Japan wants to usher in a new era of high-speed public transport with magnetic levitation, or maglev, trains, but the billion-dollar mammoth project for the first Tokyo-Nagoya line is experiencing problems, Japanese media reported on Saturday.
The maglev train plans to connect the two industrial cities by 2027 and is expected to operate at a maximum speed of 500 kilometres per hour in normal operation.
The majority of the planned 286-kilometre route from the capital to Nagoya should pass through tunnels.
Due to environmental concerns, however, the governor of Shizuoka province along the route has so far refused to consent to preparatory work, Japanese media reported after a meeting between Governor Heita Kawakatsu and the head of the JR Tokai rail company, thus threatening to delay the commissioning of the maglev train.
Residents fear that the construction work could lead to environmental damage in Japan's southern Alps. The underground work threatens to penetrate groundwater, which could affect the flow of at least one river, they say.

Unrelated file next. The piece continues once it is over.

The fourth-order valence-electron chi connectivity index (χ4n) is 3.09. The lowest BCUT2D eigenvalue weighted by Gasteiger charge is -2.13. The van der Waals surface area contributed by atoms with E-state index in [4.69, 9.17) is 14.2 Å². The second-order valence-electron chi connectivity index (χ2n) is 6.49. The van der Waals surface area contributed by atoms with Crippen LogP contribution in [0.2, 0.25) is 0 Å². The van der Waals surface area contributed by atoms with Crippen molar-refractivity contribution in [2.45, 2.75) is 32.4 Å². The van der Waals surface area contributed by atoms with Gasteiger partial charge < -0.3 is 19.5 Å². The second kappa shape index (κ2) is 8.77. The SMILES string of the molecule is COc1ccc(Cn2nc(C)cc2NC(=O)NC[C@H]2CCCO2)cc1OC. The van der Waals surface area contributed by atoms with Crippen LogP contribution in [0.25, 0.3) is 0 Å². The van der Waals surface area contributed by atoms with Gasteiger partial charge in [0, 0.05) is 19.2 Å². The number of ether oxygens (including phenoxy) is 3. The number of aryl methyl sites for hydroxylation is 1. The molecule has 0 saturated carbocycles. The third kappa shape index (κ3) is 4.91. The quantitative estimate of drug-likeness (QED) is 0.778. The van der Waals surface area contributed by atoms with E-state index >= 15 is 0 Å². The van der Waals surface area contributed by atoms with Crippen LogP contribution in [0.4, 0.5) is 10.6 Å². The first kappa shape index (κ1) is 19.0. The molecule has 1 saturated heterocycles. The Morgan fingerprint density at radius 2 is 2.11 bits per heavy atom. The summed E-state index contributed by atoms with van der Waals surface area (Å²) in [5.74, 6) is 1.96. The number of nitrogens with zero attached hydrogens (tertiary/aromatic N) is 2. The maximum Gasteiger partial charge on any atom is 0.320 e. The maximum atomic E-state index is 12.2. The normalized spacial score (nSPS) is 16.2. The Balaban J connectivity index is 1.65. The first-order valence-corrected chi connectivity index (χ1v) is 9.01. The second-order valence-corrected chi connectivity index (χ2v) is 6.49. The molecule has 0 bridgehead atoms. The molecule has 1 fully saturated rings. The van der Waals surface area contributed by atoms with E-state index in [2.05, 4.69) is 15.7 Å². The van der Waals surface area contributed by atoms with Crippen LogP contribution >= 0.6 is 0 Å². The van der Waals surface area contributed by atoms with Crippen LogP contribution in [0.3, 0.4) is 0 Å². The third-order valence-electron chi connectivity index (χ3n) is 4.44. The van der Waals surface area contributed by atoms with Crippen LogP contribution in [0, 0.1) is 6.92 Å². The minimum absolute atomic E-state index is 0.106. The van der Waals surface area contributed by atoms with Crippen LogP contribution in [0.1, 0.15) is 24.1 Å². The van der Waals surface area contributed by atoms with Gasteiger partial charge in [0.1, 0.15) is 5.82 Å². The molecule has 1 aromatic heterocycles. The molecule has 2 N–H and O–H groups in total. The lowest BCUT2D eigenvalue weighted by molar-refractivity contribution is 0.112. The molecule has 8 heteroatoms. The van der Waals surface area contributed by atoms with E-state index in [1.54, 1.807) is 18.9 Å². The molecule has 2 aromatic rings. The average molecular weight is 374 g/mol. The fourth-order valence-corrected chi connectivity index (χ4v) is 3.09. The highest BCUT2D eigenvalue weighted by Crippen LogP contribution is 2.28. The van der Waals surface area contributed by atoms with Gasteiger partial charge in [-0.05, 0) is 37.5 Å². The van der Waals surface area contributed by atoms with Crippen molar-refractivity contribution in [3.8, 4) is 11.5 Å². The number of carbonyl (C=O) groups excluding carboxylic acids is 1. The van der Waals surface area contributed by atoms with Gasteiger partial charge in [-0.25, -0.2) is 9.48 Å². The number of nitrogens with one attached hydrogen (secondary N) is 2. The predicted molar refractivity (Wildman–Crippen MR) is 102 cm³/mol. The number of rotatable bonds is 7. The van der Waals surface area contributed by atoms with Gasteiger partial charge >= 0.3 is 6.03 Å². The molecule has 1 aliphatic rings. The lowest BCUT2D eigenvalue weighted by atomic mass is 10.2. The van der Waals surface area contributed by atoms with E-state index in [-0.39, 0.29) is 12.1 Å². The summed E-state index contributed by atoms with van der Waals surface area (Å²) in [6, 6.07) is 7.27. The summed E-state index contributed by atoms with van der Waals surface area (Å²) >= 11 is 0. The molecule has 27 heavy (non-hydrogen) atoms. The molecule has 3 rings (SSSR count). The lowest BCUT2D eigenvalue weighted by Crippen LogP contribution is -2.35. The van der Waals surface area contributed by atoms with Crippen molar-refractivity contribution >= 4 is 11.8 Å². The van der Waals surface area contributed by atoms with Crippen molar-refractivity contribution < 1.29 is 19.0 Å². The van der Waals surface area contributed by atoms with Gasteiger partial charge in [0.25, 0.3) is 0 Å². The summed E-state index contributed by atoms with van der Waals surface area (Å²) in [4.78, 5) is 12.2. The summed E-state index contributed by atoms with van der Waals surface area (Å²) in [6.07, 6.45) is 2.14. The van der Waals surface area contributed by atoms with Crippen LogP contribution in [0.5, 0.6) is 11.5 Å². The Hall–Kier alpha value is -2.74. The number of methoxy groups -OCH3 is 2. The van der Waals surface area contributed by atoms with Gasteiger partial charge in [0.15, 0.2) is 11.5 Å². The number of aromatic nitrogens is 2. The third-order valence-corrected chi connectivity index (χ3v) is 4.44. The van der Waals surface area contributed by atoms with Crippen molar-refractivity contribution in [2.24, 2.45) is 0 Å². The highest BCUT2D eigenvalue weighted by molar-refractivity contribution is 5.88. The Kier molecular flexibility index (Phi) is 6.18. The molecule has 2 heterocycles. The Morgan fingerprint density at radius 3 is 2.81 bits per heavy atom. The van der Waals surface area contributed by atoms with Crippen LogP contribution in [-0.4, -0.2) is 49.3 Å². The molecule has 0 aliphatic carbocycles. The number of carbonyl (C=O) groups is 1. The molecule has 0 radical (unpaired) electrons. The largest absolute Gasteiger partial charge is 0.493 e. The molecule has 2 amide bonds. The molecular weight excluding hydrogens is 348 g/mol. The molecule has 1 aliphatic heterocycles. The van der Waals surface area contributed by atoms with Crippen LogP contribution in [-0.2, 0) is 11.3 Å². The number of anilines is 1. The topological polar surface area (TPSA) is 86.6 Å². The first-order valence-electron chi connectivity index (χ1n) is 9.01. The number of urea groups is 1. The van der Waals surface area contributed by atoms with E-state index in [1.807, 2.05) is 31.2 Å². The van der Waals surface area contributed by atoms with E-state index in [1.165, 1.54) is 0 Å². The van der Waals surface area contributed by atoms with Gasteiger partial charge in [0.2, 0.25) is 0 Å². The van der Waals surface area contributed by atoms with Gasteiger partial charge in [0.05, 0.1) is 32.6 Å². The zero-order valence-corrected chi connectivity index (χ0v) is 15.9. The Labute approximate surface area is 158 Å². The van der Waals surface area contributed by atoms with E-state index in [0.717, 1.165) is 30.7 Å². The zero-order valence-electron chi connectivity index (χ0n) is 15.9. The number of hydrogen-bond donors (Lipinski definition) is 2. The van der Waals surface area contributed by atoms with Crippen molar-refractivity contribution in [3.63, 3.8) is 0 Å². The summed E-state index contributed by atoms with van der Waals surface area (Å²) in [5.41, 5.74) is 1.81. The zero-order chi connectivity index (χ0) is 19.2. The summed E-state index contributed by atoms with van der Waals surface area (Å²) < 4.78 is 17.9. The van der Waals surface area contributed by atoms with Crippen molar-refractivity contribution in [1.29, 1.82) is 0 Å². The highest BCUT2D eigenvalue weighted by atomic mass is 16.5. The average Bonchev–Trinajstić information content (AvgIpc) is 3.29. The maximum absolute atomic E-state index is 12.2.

This in turn could affect the cultivation of green tea and oranges, for which the province of Shizuoka is known. The governor is not against the mammoth project in principle, but he is first calling for further consultations with experts, the reports said.
In Germany, Transrapid projects were cancelled after long planning phases.
The planned route would reduce the travel time between Tokyo and Nagoya to just 40 minutes. The Shinkansen, Japan's fastest train at the moment which is also known as the bullet train, takes twice the time.
An expansion of the route to Osaka, a city of over 1 million, is expected by 2045. However, should the construction of the route to Nagoya be delayed, the schedule for the extension of the route to Osaka might also be affected, the reports said.
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